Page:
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Curr Med Res Opin. 2004 Aug;20 Suppl 1:S59-66.

What impact would pancreatic beta-cell preservation have on life expectancy, quality-adjusted life expectancy and costs of complications in patients with type 2 diabetes? A projection using the CORE Diabetes Model.

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CORE--Center for Outcomes Research, Binningen/Basel, Switzerland.



Type 2 diabetes is characterised by progressive failure of pancreatic beta-cell function against a background of insulin resistance. Multifactorial interventions, including intensive glycaemic and blood pressure control, reduce the risk of onset and progression of complications. However, current management of type 2 diabetes focuses on treatment of signs and symptoms of disease instead of targeting underlying causes. A number of newer pharmacological interventions, including thiazolidinediones and glucagon-like peptides, have shown early promise in preserving pancreatic beta-cell function. The aim of this study was to investigate the impact of stabilising beta-cell function on long-term outcomes in patients with type 2 diabetes.


The CORE Diabetes Model was used to project life expectancy (LE), quality-adjusted LE (QALE) and total lifetime complication costs (TC) for a cohort of newly-diagnosed patients with type 2 diabetes, either with a typical increase of HbA1c over time as observed in the UKPDS, or assuming stabilisation of HbA1c after diagnosis with a hypothetical new treatment, representing beta-cell function stabilisation. Costs due to diabetes-related complications (from a US third-party payer perspective), were discounted at 3% annually. Both non-discounted and discounted (at 3% annually) LE and QALE were calculated. Sensitivity analyses were performed to test the robustness of results.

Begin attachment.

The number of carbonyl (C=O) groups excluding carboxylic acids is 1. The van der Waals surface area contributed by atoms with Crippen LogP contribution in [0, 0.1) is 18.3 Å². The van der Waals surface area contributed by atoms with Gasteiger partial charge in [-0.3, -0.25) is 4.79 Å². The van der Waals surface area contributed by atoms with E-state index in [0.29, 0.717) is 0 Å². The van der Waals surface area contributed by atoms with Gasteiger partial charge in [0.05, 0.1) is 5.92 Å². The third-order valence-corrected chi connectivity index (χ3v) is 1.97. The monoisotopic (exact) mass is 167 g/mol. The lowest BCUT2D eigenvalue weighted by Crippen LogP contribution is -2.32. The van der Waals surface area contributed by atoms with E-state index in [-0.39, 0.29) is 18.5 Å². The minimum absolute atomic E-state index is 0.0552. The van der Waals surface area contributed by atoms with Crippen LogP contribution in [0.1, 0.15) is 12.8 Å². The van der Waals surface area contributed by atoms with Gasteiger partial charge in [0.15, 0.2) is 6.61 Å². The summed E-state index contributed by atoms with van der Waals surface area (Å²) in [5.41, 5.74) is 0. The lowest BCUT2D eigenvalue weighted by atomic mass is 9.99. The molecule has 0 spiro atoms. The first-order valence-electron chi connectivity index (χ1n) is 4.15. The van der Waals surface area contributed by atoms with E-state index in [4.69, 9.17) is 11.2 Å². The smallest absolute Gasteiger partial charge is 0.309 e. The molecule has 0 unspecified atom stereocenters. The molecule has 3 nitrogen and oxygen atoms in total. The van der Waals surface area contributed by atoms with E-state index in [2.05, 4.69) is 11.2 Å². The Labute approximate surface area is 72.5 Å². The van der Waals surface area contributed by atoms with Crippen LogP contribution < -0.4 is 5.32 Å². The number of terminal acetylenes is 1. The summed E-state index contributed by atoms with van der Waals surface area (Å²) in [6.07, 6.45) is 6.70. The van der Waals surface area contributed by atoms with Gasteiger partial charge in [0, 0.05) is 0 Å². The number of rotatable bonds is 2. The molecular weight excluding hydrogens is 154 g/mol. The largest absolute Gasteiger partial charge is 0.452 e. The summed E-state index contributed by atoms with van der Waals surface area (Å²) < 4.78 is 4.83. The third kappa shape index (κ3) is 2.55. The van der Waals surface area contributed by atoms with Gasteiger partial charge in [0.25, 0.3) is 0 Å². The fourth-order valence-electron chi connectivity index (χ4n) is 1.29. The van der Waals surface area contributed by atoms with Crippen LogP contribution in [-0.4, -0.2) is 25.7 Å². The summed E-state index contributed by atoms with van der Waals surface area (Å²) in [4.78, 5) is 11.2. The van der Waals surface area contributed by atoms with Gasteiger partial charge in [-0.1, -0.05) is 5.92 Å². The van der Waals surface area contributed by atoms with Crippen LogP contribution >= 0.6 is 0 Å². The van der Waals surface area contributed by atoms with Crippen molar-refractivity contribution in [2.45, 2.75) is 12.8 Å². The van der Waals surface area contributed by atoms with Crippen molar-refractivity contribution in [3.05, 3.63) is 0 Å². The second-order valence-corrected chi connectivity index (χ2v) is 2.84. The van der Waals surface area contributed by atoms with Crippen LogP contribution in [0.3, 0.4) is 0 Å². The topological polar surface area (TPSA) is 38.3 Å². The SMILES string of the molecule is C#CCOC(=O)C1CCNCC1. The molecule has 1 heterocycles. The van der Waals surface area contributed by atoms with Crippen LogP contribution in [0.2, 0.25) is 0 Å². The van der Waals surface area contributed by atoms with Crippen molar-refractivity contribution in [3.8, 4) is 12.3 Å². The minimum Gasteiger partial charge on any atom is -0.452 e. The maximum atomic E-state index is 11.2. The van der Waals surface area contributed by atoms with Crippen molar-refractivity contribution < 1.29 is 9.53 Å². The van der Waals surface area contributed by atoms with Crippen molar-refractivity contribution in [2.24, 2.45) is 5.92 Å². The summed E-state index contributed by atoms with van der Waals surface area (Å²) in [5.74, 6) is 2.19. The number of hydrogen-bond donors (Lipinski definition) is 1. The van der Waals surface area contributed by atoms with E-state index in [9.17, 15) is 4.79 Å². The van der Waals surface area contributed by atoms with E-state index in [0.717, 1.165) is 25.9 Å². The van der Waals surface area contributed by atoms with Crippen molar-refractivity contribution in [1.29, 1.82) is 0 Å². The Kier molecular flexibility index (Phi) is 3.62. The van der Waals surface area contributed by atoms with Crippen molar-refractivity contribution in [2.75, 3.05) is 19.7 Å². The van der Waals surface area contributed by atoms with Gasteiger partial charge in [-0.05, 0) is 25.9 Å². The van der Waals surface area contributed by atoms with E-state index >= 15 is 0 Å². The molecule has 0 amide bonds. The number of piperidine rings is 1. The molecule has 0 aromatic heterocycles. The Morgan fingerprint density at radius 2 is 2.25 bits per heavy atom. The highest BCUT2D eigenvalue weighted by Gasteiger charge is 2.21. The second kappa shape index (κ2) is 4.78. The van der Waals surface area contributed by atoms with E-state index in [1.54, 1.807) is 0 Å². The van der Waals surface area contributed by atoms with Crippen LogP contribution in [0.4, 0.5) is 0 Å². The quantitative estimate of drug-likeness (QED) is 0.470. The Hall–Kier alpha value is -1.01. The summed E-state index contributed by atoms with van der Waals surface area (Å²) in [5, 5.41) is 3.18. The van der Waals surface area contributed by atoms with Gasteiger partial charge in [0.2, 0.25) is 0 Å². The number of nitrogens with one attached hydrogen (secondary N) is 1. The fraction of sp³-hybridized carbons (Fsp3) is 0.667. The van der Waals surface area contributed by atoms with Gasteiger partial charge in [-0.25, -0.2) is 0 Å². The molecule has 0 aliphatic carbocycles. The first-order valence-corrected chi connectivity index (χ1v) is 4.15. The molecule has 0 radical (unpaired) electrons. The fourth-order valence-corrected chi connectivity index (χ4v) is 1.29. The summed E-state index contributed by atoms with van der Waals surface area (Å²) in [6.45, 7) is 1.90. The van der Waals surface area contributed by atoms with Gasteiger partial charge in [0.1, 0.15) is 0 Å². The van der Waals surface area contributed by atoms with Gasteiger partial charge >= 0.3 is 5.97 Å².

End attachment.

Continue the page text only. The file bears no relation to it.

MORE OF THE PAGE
Over a time period of 50 years, in a cohort with no increase of HbA1c over time, LE and QALE were improved by mean (SD) 1.02 (0.36) and 0.96 (0.25) years, and total costs of complications were reduced by 6,377 dollars (2,568) per patient compared to the cohort with a typical increase in HbA1c over time. Results were robust under a wide range of plausible assumptions.


New interventions that stabilise pancreatic betacell function may have an important impact on length and quality of life, and lead to reduced costs of complications in patients with type 2 diabetes.

[Indexed for MEDLINE]

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